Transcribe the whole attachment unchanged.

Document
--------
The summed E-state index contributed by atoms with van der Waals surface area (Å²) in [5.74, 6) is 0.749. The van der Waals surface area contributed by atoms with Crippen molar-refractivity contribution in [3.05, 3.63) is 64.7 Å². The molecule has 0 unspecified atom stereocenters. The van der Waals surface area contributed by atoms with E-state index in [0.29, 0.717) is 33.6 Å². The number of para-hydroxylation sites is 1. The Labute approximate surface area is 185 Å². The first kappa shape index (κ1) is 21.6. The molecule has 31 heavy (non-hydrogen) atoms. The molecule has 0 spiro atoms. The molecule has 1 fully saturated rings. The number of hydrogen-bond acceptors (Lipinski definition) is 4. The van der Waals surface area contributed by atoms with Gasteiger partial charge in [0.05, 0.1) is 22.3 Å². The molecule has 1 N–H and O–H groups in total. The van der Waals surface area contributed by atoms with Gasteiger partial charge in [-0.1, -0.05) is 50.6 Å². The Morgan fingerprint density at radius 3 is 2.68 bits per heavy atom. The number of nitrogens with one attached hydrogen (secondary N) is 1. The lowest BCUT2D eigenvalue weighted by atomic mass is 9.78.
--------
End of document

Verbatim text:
The summed E-state index contributed by atoms with van der Waals surface area (Å²) in [5.74, 6) is 0.749. The van der Waals surface area contributed by atoms with Crippen molar-refractivity contribution in [3.05, 3.63) is 64.7 Å². The molecule has 0 unspecified atom stereocenters. The van der Waals surface area contributed by atoms with E-state index in [0.29, 0.717) is 33.6 Å². The number of para-hydroxylation sites is 1. The Labute approximate surface area is 185 Å². The first kappa shape index (κ1) is 21.6. The molecule has 31 heavy (non-hydrogen) atoms. The molecule has 0 spiro atoms. The molecule has 1 fully saturated rings. The number of hydrogen-bond acceptors (Lipinski definition) is 4. The van der Waals surface area contributed by atoms with Gasteiger partial charge in [0.05, 0.1) is 22.3 Å². The molecule has 1 N–H and O–H groups in total. The van der Waals surface area contributed by atoms with Gasteiger partial charge in [-0.1, -0.05) is 50.6 Å². The Morgan fingerprint density at radius 3 is 2.68 bits per heavy atom. The number of nitrogens with one attached hydrogen (secondary N) is 1. The lowest BCUT2D eigenvalue weighted by atomic mass is 9.78.